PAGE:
She's ready for teething biscuits. Doc said we can expect her to be popping out a tooth or two in the next couple of weeks. Joy! Which means that now she's on vitamins with fluoride (there's no fluoride in our drinking water, and our city drinking water is pure enough to use for mixing formula straight out of the tap.)

Then the doc asks, "How's her cough?"

I replied, "I haven't heard her cough in days."

Cue the baby. *hack* *hack* *hack*

Well, I had that Great Mom trophy in my hands for almost 5 minutes that time. One day it will last long enough to sit on a shelf.

Yes, she's still croupy. Yes, the doc still wants me to monitor it in case it gets worse. But she says it happens sometimes when they're about to teethe, so maybe it will go away soon. I hope. Poor darling.

And that blood test that I thought was normal? Not so much. Her white blood cells, it turns out, are slightly misshapen. Not enough to cause alarm, but enough to make a medical note. So I will not worry about it; there's no point. No harm, no foul. If it becomes a problem later, I'll deal with it then. In the meantime, it means regular blood tests for the bebe; but starting at a year, she'll need to do thyroid panels anyway, so the doc figures she'll just scrunch the two together.

And then came the shots. The nurse is very quick with them. But Kiki felt 'em this time, and wailed. For 5 sobs, more or less, then went back to normal. I think she only wailed to begin with because she hadn't napped much and was a little grumpy.

She's working up a bigger tantrum in her playpen right now, in between zerberts, trying to keep herself awake.

Silly pumpkin. Well, I must see to the child. Oh, look! I finally got a pic of her laughing!! Ok, yes, it's a laugh on the verge of melting down into a cry, but it's as close as I could get!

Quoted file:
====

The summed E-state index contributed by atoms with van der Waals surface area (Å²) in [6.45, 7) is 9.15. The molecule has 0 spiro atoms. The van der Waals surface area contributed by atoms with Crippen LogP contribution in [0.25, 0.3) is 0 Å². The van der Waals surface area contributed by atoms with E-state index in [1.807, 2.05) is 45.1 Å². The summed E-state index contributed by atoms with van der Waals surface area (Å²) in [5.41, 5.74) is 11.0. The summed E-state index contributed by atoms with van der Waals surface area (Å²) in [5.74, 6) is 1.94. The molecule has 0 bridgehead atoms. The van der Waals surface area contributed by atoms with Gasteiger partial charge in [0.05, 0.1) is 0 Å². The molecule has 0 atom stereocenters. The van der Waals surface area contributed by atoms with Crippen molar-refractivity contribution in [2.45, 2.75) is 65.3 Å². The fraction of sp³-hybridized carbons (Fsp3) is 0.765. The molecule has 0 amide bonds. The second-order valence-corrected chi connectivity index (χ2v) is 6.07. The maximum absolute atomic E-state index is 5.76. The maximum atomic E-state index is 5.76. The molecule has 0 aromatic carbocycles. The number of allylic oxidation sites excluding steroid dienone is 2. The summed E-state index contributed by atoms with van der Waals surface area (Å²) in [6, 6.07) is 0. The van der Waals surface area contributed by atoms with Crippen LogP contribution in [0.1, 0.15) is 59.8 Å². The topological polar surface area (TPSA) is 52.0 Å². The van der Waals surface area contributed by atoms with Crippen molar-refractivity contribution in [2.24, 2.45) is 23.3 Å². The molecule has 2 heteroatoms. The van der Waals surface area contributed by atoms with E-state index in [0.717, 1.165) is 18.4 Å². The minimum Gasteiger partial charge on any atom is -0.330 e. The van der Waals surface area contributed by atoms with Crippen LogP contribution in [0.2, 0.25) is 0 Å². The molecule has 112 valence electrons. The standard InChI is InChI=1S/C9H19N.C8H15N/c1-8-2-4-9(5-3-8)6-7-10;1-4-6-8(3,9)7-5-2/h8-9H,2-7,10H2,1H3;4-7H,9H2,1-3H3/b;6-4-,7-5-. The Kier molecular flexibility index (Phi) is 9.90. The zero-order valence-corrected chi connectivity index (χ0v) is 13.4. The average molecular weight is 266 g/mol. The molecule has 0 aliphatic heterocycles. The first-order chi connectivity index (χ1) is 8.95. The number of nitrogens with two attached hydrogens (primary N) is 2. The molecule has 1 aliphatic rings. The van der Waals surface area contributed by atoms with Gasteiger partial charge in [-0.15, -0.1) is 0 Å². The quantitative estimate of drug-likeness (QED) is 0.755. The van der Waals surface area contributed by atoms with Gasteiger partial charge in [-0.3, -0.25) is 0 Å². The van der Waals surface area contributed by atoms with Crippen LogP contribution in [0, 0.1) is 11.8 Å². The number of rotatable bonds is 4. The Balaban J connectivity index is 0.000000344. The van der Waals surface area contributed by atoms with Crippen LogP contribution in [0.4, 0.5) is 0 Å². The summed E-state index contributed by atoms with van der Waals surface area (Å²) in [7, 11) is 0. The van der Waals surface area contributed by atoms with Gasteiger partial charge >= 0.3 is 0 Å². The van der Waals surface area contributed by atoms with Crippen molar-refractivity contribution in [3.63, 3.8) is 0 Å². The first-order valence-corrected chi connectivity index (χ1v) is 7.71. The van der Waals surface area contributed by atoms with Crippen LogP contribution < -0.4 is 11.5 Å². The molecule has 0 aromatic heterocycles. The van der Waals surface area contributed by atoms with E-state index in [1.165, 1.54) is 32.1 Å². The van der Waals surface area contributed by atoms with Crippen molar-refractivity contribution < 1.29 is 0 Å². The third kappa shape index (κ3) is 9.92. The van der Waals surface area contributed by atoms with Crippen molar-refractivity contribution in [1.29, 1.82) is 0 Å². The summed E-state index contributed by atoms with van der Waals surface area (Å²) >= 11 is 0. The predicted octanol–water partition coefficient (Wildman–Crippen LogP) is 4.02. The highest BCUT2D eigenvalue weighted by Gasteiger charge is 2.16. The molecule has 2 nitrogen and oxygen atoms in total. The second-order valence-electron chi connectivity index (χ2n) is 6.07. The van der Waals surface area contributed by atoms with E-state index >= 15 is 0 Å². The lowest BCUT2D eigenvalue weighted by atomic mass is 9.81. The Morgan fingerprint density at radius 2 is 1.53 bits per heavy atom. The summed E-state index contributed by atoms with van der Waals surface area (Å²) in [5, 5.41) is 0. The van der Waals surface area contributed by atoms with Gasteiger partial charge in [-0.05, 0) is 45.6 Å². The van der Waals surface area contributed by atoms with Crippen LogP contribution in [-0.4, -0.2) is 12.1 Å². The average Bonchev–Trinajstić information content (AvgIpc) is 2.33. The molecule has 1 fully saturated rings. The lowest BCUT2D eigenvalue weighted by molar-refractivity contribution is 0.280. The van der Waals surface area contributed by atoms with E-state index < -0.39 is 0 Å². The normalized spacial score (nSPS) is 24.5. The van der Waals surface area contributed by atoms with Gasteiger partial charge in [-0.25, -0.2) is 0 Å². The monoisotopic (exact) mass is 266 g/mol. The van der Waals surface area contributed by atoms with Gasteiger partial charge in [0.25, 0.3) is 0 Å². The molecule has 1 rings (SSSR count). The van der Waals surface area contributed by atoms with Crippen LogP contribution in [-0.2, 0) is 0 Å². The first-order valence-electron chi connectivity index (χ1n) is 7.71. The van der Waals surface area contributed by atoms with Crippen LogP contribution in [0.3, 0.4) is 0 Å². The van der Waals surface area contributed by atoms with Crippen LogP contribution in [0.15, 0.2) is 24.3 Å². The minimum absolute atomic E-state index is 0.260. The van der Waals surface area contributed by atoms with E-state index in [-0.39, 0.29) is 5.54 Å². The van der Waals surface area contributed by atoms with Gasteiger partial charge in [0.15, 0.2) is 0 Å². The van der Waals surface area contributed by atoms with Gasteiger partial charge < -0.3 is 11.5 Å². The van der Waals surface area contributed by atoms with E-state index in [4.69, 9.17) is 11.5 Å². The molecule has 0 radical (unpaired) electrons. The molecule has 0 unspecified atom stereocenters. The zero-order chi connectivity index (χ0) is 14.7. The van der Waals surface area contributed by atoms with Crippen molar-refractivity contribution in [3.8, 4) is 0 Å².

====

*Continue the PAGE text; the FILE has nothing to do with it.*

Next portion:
Thursday, October 11, 2007

And again

In a lot of ways, I've come to peace with Kiki's Downs. I'm not sure how to explain how exactly. This will probably sound odd when spoken aloud.

When I found out about her having Downs, I had three major blows to the gut over it. One was knowing that the world is full of people like me who are uncomfortable around others with disabilities; two was knowing she would never be the brilliant prep school prodigy of my dreams; and the third was knowing that statistically speaking, I will more than likely outlive her.

The funny thing is what finally snapped me out of the pity spiral. Obviously, just spending time with her, I've fallen so in love with her that I -- I can't even express the depth of it. But for a long time, there would times I would hold her while she was sleeping, and I'd feel this overwhelming love for her, and then this extraordinary sadness, and I would just cry.

I struggled with all three, trying to figure out a way to conquer them all. And one day, while I was feeling sorry for myself that I would some day lose her, I thought, "Well, what's the alternative?" There's only one. Either she dies before I do; or I die before she does.

My response to this epiphany was immediate, matter-of-fact, and finally shook some good solid sense into me. It is simply NOT acceptable for me to die before her. I will not abandon her. It will not happen.